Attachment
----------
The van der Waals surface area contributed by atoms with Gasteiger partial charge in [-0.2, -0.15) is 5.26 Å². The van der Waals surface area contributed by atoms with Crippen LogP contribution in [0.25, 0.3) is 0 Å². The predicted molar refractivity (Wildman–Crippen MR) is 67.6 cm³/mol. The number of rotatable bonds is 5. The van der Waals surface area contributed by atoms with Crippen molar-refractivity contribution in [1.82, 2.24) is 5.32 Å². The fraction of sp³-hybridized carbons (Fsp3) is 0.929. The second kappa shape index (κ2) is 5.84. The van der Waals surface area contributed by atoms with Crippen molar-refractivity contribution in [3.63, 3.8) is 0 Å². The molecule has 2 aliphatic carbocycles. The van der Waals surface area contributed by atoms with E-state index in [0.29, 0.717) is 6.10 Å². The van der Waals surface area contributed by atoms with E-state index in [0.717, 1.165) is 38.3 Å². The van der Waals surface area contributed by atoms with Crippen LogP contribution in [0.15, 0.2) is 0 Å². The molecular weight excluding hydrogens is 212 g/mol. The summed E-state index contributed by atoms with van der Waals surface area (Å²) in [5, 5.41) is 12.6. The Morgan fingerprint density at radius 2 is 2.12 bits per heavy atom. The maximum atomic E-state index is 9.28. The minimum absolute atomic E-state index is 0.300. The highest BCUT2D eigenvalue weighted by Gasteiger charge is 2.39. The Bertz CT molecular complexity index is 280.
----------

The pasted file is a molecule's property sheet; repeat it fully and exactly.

The van der Waals surface area contributed by atoms with Gasteiger partial charge in [-0.2, -0.15) is 5.26 Å². The van der Waals surface area contributed by atoms with Crippen LogP contribution in [0.25, 0.3) is 0 Å². The predicted molar refractivity (Wildman–Crippen MR) is 67.6 cm³/mol. The number of rotatable bonds is 5. The van der Waals surface area contributed by atoms with Crippen molar-refractivity contribution in [1.82, 2.24) is 5.32 Å². The fraction of sp³-hybridized carbons (Fsp3) is 0.929. The second kappa shape index (κ2) is 5.84. The van der Waals surface area contributed by atoms with Crippen molar-refractivity contribution in [3.63, 3.8) is 0 Å². The molecule has 2 aliphatic carbocycles. The van der Waals surface area contributed by atoms with E-state index in [0.29, 0.717) is 6.10 Å². The van der Waals surface area contributed by atoms with E-state index in [0.717, 1.165) is 38.3 Å². The van der Waals surface area contributed by atoms with Crippen LogP contribution in [0.15, 0.2) is 0 Å². The molecular weight excluding hydrogens is 212 g/mol. The summed E-state index contributed by atoms with van der Waals surface area (Å²) in [5, 5.41) is 12.6. The Morgan fingerprint density at radius 2 is 2.12 bits per heavy atom. The maximum atomic E-state index is 9.28. The minimum absolute atomic E-state index is 0.300. The highest BCUT2D eigenvalue weighted by Gasteiger charge is 2.39. The Bertz CT molecular complexity index is 280.